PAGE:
With the new school year fast approaching, Brian Moss considers the legal rights of children with special educational needs
Back to school. Those dreaded words, soon to be reality for children across the province. The summer of long, careless days is drawing to an end, and it will soon be time for new shoes, uniforms, pencil cases and homework.
It is often said that school days are the best days of our lives, but in a modern labour market which places ever an increasing emphasis on academic results, few could doubt the importance of making the very most of your education.
For children with special educational needs, they often require additional resources and assistance not commonly provided by schools, to ensure that they can obtain the benefit of their education and achieve their potential. It is important that these children are not deprived of necessary resources, so that a level playing field is maintained between them and other children their age, who do not have such additional needs.
Several years of UK central government austerity has resulted in cutbacks to all Northern Ireland government departments. In consequence, it is well known that the Education Authority, who usually fund the additional resources which children with special educational needs require for their education, faces huge budgetary pressures. This is a matter of very serious concern for all who are involved in our education system.
For many children with special educational needs, it must therefore be of considerable reassurance to them and their parents that the educational provision which needs to be made for them is protected by law, if it is written into a statement of special educational needs. For such children, the Education Authority is under a legal duty to ensure that the stated educational provision is made for that child (article 16(5) of the Education (Northern Ireland) Order 1996). If this educational provision is not being provided by the EA, then it would in most circumstances be open to the child (acting by their parents or guardian) to challenge the lack of (or failure to make) provision through the courts, on an urgent basis, by seeking a judicial review. This right of legal action can equally be open to children with special educational needs who do not have statements, where certain provision has been curtailed or removed. However, the legal duties of the Education Authority towards such children are not as clear cut as they are towards children with statements.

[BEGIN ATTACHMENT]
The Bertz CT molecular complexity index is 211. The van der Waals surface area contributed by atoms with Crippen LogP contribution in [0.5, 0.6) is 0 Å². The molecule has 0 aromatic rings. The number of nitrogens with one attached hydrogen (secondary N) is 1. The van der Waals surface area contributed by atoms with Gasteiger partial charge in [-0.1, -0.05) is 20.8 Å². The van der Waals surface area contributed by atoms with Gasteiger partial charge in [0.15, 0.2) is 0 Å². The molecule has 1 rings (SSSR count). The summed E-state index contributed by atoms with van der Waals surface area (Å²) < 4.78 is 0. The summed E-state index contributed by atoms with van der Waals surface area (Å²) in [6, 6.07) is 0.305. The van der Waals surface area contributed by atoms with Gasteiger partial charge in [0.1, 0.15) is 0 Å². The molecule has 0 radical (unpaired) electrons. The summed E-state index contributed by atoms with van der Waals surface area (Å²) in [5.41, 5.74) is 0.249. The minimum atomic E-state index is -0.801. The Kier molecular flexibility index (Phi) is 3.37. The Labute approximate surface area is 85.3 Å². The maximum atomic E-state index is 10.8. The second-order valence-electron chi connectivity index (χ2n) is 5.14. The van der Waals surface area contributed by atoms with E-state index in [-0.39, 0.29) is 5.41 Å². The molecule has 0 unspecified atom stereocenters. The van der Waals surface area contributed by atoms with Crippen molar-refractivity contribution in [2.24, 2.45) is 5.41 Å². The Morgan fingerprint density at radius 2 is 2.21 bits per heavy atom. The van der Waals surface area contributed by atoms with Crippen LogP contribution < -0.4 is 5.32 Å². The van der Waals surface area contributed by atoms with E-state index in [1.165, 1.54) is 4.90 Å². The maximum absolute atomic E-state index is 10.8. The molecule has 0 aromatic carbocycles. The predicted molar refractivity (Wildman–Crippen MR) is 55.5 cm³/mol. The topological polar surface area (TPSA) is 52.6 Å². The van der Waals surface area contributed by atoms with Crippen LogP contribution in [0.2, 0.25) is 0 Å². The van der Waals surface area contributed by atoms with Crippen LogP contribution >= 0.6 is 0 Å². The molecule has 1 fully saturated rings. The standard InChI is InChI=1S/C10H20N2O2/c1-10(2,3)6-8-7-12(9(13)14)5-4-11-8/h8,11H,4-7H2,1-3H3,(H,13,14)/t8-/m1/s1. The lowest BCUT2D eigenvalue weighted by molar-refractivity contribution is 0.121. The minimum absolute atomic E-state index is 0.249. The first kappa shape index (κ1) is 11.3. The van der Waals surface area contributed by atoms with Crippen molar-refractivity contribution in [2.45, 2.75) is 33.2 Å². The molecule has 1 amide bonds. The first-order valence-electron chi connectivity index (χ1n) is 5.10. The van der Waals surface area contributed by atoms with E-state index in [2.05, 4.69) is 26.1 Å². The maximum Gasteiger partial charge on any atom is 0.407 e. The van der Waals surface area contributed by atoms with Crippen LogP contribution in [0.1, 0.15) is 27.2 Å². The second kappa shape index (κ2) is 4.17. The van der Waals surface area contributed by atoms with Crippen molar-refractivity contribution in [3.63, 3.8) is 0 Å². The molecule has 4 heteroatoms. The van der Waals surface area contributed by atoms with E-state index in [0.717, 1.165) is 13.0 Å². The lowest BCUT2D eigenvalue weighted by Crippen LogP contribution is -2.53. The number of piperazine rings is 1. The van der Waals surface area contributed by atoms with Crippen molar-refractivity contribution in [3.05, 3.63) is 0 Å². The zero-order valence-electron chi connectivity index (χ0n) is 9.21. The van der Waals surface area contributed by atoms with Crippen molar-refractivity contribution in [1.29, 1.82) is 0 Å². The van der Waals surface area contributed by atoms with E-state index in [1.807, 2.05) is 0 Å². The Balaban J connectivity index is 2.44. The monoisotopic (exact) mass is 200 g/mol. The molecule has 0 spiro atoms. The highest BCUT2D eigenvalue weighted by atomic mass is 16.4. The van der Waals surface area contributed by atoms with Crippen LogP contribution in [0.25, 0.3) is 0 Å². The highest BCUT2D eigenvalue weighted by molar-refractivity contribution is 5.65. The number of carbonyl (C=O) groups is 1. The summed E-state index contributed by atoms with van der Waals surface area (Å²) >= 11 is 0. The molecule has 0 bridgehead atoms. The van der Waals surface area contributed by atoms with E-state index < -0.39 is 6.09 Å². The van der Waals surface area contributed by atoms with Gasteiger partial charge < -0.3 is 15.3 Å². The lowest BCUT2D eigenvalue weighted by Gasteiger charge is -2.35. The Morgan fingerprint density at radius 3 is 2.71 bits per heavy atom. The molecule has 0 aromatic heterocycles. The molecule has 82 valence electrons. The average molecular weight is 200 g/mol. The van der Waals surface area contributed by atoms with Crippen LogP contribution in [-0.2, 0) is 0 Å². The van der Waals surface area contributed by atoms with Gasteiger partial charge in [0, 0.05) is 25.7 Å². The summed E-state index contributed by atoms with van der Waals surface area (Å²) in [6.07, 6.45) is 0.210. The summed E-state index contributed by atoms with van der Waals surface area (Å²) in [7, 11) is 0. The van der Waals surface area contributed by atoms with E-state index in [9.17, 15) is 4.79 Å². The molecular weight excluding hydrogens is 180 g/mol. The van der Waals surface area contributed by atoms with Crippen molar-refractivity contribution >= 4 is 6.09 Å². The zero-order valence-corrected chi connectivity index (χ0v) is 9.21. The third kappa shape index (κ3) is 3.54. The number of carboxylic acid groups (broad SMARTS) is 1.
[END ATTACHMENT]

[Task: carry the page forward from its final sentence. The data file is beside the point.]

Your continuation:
For children with special educational needs without the legal protection of a statement of special educational needs, it is open to their parents to request the Education Authority to assess their child, normally at any time (see article 20 of the 1996 Order). If dissatisfied with the assessment of a child’s special educational needs, or with a decision not to assess the child, or with the content of any statement issued (including the school placement chosen by the EA) then parents can appeal to the Special Educational Needs and Disability Tribunal, within a strict 2 month time limit.
If you or your child are affected by such an issue, legal advice is available. Legal aid can also be available, particularly where the interests of a child are at stake, and especially if court proceedings are required. Please do not hesitate to contact our education law experts Emily Paisley or Brian Moss at any time for advice - or why not come into see Brian or Emily at our free education law clinic which we are running at our Belfast office between 10am and 1pm on Saturday 29th September 2018.
Brian Moss is a solicitor in Worthingtons Solicitors, Belfast who specialises in education law. For legal advice please telephone 028 9043 4015 or email email@example.com